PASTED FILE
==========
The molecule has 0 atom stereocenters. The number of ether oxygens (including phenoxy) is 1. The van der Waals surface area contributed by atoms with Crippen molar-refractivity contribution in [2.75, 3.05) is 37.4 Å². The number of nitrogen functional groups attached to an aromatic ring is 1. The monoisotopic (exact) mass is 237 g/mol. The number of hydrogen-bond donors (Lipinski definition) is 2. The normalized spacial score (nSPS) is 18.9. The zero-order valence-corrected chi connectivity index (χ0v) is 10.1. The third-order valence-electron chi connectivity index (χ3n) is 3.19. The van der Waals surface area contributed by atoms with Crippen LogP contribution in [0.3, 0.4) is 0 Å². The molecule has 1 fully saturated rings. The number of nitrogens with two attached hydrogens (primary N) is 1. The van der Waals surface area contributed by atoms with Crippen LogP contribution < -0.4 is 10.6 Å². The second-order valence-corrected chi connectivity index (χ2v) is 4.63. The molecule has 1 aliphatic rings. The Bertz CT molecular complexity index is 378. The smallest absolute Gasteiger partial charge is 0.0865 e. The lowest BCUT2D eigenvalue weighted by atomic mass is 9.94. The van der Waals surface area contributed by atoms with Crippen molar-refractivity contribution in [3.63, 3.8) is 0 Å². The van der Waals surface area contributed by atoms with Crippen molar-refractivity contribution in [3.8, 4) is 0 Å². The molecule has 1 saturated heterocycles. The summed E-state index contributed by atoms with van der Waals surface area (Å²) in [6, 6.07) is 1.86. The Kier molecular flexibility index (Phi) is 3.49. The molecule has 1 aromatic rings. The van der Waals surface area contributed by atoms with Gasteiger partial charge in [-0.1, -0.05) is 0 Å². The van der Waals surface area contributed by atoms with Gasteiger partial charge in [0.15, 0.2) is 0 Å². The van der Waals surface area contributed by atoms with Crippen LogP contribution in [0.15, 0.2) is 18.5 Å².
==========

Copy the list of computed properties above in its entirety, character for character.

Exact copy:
The molecule has 0 atom stereocenters. The number of ether oxygens (including phenoxy) is 1. The van der Waals surface area contributed by atoms with Crippen molar-refractivity contribution in [2.75, 3.05) is 37.4 Å². The number of nitrogen functional groups attached to an aromatic ring is 1. The monoisotopic (exact) mass is 237 g/mol. The number of hydrogen-bond donors (Lipinski definition) is 2. The normalized spacial score (nSPS) is 18.9. The zero-order valence-corrected chi connectivity index (χ0v) is 10.1. The third-order valence-electron chi connectivity index (χ3n) is 3.19. The van der Waals surface area contributed by atoms with Crippen LogP contribution in [0.3, 0.4) is 0 Å². The molecule has 1 fully saturated rings. The number of nitrogens with two attached hydrogens (primary N) is 1. The van der Waals surface area contributed by atoms with Crippen LogP contribution < -0.4 is 10.6 Å². The second-order valence-corrected chi connectivity index (χ2v) is 4.63. The molecule has 1 aliphatic rings. The Bertz CT molecular complexity index is 378. The smallest absolute Gasteiger partial charge is 0.0865 e. The lowest BCUT2D eigenvalue weighted by atomic mass is 9.94. The van der Waals surface area contributed by atoms with Crippen molar-refractivity contribution in [3.63, 3.8) is 0 Å². The van der Waals surface area contributed by atoms with Crippen molar-refractivity contribution in [3.8, 4) is 0 Å². The molecule has 1 saturated heterocycles. The summed E-state index contributed by atoms with van der Waals surface area (Å²) in [6, 6.07) is 1.86. The Kier molecular flexibility index (Phi) is 3.49. The molecule has 1 aromatic rings. The van der Waals surface area contributed by atoms with Gasteiger partial charge in [-0.1, -0.05) is 0 Å². The van der Waals surface area contributed by atoms with Gasteiger partial charge in [0.15, 0.2) is 0 Å². The van der Waals surface area contributed by atoms with Crippen LogP contribution in [0.15, 0.2) is 18.5 Å².